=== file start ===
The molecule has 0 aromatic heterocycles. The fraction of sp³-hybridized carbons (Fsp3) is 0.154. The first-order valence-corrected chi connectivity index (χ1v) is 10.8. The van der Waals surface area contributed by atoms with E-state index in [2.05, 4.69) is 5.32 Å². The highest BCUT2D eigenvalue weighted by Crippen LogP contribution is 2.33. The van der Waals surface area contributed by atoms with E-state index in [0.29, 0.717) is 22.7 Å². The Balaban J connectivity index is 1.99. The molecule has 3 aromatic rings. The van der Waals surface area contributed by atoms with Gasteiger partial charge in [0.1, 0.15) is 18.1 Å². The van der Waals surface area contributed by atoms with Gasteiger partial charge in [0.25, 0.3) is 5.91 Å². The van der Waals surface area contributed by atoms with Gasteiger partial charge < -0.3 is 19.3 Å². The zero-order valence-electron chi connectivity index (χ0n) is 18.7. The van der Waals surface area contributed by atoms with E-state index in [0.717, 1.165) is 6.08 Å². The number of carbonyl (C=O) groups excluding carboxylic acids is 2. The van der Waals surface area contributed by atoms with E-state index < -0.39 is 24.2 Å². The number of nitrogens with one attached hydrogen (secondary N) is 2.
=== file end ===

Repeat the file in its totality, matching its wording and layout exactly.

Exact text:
The molecule has 0 aromatic heterocycles. The fraction of sp³-hybridized carbons (Fsp3) is 0.154. The first-order valence-corrected chi connectivity index (χ1v) is 10.8. The van der Waals surface area contributed by atoms with E-state index in [2.05, 4.69) is 5.32 Å². The highest BCUT2D eigenvalue weighted by Crippen LogP contribution is 2.33. The van der Waals surface area contributed by atoms with E-state index in [0.29, 0.717) is 22.7 Å². The Balaban J connectivity index is 1.99. The molecule has 3 aromatic rings. The van der Waals surface area contributed by atoms with Gasteiger partial charge in [0.1, 0.15) is 18.1 Å². The van der Waals surface area contributed by atoms with Gasteiger partial charge in [0.25, 0.3) is 5.91 Å². The van der Waals surface area contributed by atoms with Gasteiger partial charge < -0.3 is 19.3 Å². The zero-order valence-electron chi connectivity index (χ0n) is 18.7. The van der Waals surface area contributed by atoms with E-state index in [0.717, 1.165) is 6.08 Å². The number of carbonyl (C=O) groups excluding carboxylic acids is 2. The van der Waals surface area contributed by atoms with E-state index < -0.39 is 24.2 Å². The number of nitrogens with one attached hydrogen (secondary N) is 2.